Famitsu gave MW2 39 out of 40 points in its review this week, but news that the game is available only with Japanese voices has touched off nerd rage across the Internet over there, with dozens of gamers swearing they’ll only buy the English-language Asian version instead. We’ll see how the game fares next week. (Between the PS3 and 360, the original Modern Warfare sold about 250,000 copies in Japan.)
In case you’re curious, here is how MW2 sounds in Japanese:
Posted on December 1st, 2009 11 comments
After nearly 14 years, someone (a Brazilian dude, of course) has finally figured out how to finish Nightmare Circus without cheats and posted the results online. You can probably click on the video to find the remaining parts.
Serious Genesis collectors probably know about this one. Announced in 1995, the side-scrolling action game (starring a guy who looks a little like John Redcorn) received perfunctory previews in US game magazines but ultimately found official release only from Tec Toy in Brazil. It was reportedly on the Sega Channel for a short time, too, before that service ended in 1998.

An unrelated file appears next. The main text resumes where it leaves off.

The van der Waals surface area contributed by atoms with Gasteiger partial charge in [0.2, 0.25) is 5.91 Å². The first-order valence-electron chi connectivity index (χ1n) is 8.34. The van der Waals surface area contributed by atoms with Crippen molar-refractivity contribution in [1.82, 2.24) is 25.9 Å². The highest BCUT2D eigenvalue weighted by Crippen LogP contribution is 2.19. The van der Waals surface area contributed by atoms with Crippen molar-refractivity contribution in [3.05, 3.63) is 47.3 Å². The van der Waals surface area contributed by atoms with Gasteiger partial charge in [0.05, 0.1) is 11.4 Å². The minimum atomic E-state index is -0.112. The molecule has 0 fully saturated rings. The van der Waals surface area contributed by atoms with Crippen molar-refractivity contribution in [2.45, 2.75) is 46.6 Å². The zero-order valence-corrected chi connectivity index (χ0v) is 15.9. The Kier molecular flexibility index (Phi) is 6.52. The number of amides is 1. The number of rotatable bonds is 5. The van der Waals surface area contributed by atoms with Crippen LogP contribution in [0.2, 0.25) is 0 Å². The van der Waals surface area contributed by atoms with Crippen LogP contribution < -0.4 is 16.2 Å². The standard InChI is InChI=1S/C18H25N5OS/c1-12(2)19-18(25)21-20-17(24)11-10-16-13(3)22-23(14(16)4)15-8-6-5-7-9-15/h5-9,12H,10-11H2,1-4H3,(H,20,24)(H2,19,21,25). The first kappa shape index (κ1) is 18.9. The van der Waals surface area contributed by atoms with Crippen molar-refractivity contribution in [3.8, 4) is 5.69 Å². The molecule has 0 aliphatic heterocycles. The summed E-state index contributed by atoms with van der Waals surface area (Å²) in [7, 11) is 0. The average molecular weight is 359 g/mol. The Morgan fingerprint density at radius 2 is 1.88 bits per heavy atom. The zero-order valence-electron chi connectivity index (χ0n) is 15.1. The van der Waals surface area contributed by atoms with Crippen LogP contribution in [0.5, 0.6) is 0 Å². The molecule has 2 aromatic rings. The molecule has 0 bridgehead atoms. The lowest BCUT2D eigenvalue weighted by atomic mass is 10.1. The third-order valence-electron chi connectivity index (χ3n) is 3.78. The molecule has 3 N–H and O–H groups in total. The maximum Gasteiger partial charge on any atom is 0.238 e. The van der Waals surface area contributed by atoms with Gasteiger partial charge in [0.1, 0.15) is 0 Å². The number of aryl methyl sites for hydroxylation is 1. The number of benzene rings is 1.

The game, as Tec Toy released it, seems about 95% complete by my estimate. Full debug controls are easily available, there’s no story element or ending (besides the credit roll), and actually trying to work your way through the title is a long trial-and-error process. For most players tooling around with the ROM on an emulator, it takes a while even to figure out the controls — Nightmare Circus is meant to be played with a six-button pad, and Mr. Redcorn moves a lot like he’s a Street Fighter II character, right down to the strong/weak melee moves.
There are a lot of good things to say about this game — some of the setpieces are pretty, some of the music atmospheric — but it plainly needed another couple months. As is, it’s a depressing journey into the depressed minds of some depressed Scandinavian programmers. And yet I watched the entire walkthrough anyway. I’m incorrigible.
Posted on December 1st, 2009 7 comments
Release Date: 3/31/89
Price: 5500 yen
Media: HuCard (2 Mbit)
PC Engine FAN Score: 24.37 / 30.00
Kōgien: “An arcade port. The screen orientation has changed from vertical to horizontal, but the game is still well balanced. The smart bombs, and the trademark way the enemies take lots of hits to kill, are faithful to the original. The slow speed of your fighter makes things difficult for people who have problems dodging shots.”